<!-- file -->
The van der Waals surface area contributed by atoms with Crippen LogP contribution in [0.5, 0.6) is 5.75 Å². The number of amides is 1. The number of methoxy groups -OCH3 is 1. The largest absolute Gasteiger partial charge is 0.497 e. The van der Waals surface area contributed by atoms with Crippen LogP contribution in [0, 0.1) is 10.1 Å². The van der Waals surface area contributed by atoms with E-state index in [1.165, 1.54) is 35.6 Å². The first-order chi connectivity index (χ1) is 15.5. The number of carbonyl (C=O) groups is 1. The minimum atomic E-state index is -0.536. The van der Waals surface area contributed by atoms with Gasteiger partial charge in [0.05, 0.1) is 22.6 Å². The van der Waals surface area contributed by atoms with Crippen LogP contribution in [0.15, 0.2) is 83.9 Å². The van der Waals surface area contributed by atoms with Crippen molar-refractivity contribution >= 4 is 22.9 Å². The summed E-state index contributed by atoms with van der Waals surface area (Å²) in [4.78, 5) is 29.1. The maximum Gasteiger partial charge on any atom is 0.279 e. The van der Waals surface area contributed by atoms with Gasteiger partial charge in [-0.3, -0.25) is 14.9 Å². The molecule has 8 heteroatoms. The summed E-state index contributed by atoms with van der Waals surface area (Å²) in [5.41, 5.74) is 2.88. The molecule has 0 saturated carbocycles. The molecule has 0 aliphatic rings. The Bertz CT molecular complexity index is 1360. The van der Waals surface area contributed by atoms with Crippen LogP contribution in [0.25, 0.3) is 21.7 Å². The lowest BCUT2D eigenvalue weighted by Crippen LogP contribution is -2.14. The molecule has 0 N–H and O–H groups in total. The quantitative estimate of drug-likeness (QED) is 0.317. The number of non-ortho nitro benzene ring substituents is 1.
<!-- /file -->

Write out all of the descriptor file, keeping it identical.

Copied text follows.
The van der Waals surface area contributed by atoms with Crippen LogP contribution in [0.5, 0.6) is 5.75 Å². The number of amides is 1. The number of methoxy groups -OCH3 is 1. The largest absolute Gasteiger partial charge is 0.497 e. The van der Waals surface area contributed by atoms with Crippen LogP contribution in [0, 0.1) is 10.1 Å². The van der Waals surface area contributed by atoms with E-state index in [1.165, 1.54) is 35.6 Å². The first-order chi connectivity index (χ1) is 15.5. The number of carbonyl (C=O) groups is 1. The minimum atomic E-state index is -0.536. The van der Waals surface area contributed by atoms with Gasteiger partial charge in [0.05, 0.1) is 22.6 Å². The van der Waals surface area contributed by atoms with Crippen LogP contribution in [0.15, 0.2) is 83.9 Å². The van der Waals surface area contributed by atoms with Crippen molar-refractivity contribution >= 4 is 22.9 Å². The summed E-state index contributed by atoms with van der Waals surface area (Å²) in [4.78, 5) is 29.1. The maximum Gasteiger partial charge on any atom is 0.279 e. The van der Waals surface area contributed by atoms with Gasteiger partial charge in [-0.3, -0.25) is 14.9 Å². The molecule has 8 heteroatoms. The summed E-state index contributed by atoms with van der Waals surface area (Å²) in [5.41, 5.74) is 2.88. The molecule has 0 saturated carbocycles. The molecule has 0 aliphatic rings. The Bertz CT molecular complexity index is 1360. The van der Waals surface area contributed by atoms with Crippen LogP contribution in [0.25, 0.3) is 21.7 Å². The lowest BCUT2D eigenvalue weighted by Crippen LogP contribution is -2.14. The molecule has 0 N–H and O–H groups in total. The quantitative estimate of drug-likeness (QED) is 0.317. The number of non-ortho nitro benzene ring substituents is 1.